One trick we've learned is that just like you can make a link on e-mail addresses that opens up an e-mail program to send mail, you can make a link that will have people's phones go straight to their dialer.  This is something that often really irritates me when browsing the web on my phone, that I can't just tap on the phone and have the phone dial.  It turns out it's because people haven't coded the phone number to do so, because they're assuming browsing from a PC, where you can look at the number and pick up your phone and dial it while still looking at the number.  I can't count the number of times I've had to search for something to write on while holding my phone, so that I could dial and look at the phone number at the same time (no, I can't remember a ten digits easily, and that may be true for more people than you think, especially with a small child in the back of the car making all sorts of noise).  So even if you don't design a mobile webpage, go to your existing page and hyperlink your phone number, people.  Inside the angle brackets just type something that looks like a href="tel:5175294221", only with your phone number instead of my church's.  It's that simple.  Can you believe that every company isn't doing this?  Ridiculous, when you think about it.  But, like many of us, they're not realizing yet that a) a lot of their traffic is coming from phones and b) those people want to call for information or reservations or something, and c) it's this easy!  Yes, if you're using an app to find your restaurant or other business, the app will often do this.  But sometimes people search through a browser, too--and maybe more often for a church than for a restaurant. Can you tell I feel strongly about this?  Nobody is clicking on your phone number from their phone hoping to be able to write it down on paper and use it later.  They're happy it goes straight to the dialer, where they can hit "send" or they can save it in their contacts for later.  Trust me.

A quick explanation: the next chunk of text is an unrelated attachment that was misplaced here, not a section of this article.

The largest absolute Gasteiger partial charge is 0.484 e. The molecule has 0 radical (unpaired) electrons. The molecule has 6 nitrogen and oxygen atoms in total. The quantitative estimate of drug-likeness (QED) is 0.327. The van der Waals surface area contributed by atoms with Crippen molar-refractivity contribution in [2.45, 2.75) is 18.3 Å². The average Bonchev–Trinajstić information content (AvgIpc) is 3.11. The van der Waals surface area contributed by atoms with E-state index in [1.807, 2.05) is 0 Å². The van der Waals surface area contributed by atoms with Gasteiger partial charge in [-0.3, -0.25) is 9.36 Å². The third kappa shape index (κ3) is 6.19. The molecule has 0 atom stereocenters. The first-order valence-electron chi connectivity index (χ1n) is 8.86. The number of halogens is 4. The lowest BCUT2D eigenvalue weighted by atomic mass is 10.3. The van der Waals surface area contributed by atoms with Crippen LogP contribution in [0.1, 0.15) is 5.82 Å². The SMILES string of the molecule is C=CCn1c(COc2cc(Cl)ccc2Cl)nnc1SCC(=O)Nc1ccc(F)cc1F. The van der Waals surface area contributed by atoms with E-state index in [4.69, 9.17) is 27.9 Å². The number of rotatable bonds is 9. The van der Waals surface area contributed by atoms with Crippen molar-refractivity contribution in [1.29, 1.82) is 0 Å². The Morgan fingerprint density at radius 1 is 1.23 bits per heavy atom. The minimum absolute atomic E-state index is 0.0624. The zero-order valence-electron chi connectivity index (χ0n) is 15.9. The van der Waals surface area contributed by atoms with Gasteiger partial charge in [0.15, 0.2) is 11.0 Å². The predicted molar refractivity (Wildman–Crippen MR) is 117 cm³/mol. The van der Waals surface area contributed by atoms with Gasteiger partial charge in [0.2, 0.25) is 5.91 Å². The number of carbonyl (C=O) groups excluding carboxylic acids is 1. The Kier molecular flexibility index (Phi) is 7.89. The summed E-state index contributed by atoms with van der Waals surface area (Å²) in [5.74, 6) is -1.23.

Now, if only I could figure out how to link the address such that it opens up their navigation app, I'd be set.  And, sadly, the Twitter and Facebook go to the mobile browser version, not to the often nicer apps.  I want to put a link up for Gowalla and Foursquare to our locations, although this will have the same issue.  And I'm thinking adding a "like" button for Facebook and a "+1" button for Google wouldn't hurt, either, although then I'm getting into space limitations again.  And then if the church gets a Google+ presence, there'll be that to deal with, too.